The Paleolithic Diet, or as it’s more commonly known the Paleo Diet, is a diet that entirely revolves around eating only the foods that would have been available to the paleolithic humans. What this means in essence is that it is foods that would have been eaten before mankind began the use of agriculture. So not only are the modern processed foods of today excluded from the diet, but dairy products, legumes, sugar, and a large variety of other products are also excluded from it.
While the ideas of a paleolithic diet have been around since 1975, they were first introduced in a book written by gastroenterologist Walter Voegtlin. The idea was further worked on and developed by Stanley Boyd Eaton and Melvin Konner in 1985, giving us the diet as it stands today. In 2002 it was first gaining some popularity through the book written by Loren Cordain. However it did not gain widespread recognition until 2012.
The commonly restricted foods for someone who’s on the Paleolithic diet is dairy, grains, processed foods, sugar, legumes, added salt, starches, alcohol, and coffee. As it was put by one dieter “You’ll be making a lot of chicken stirfry” as there’s also a heavy emphasis on lean proteins in the diet. Generally the daily food consumption is broken down to 55% seafood and lean meat, 15% fruits, 15% vegetables, and 15% nuts and seeds.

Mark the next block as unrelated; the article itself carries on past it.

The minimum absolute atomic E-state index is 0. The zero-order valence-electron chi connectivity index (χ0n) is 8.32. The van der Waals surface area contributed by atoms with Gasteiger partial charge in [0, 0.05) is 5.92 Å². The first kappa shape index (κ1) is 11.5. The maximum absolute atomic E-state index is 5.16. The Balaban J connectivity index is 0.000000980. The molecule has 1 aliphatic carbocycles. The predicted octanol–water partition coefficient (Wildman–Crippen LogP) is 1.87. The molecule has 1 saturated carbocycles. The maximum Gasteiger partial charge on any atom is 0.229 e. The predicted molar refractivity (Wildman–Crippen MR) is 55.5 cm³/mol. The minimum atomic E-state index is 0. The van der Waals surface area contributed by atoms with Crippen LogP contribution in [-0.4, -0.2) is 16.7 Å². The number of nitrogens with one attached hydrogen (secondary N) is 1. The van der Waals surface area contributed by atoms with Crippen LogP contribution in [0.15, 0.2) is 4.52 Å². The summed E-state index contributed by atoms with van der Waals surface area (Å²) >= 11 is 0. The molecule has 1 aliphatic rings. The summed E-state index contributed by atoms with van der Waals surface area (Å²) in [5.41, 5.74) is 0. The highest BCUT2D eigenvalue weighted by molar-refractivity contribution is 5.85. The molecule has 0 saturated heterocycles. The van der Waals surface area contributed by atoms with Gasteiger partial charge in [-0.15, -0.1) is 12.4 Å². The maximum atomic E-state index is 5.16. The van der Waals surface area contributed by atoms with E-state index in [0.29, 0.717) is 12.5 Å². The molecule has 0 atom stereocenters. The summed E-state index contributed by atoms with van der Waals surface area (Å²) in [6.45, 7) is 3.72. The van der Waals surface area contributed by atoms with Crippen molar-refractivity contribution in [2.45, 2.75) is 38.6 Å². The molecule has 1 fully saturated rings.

According to the 2002 book by Loren Cordain, grains were considered to be starvation food to the paleolithic humans so it should be avoided. The Paleolithic diet follows the standard of other low carbohydrate and high protein diets. It focuses heavily on the consumption of meats so that the eater feel full sooner. However there are counterpoints stating that the Paleo diet has a deficiency of vitamin D and calcium, as well as possible toxins from eating a surplus of fish.
Proponents of the Paleolithic diet state that it has many health benefits. According to one source there’s a whole list of things it can cure including stable blood sugar, reduced allergies, anti-inflammatory, better skin, better teeth, and improved sleep patterns. It also makes claims for a better work out and more consistent energy. The same site also makes claims that it was able to reduce and even reverse symptoms of insulin resistant type 2 diabetes.
However, upon investigation there is no definite medical documentation of these things. The few clinical trials as of 2016 show too small of a statistical significance to make any form of a generalization. However there was some better measures in cardiovascular and metabolic health than participants eating a standard diet.
While there are very few clinical trials available for reference on the Paleo diet it does seem to have an effect on health, though far smaller than what is claimed by staunch supporters of the diet. However it is a valid option for a weight loss diet, as it focuses on high protein and low carbohydrate. If one does the diet, especially in the long term, supplementation of Vitamin D and Calcium should be considered.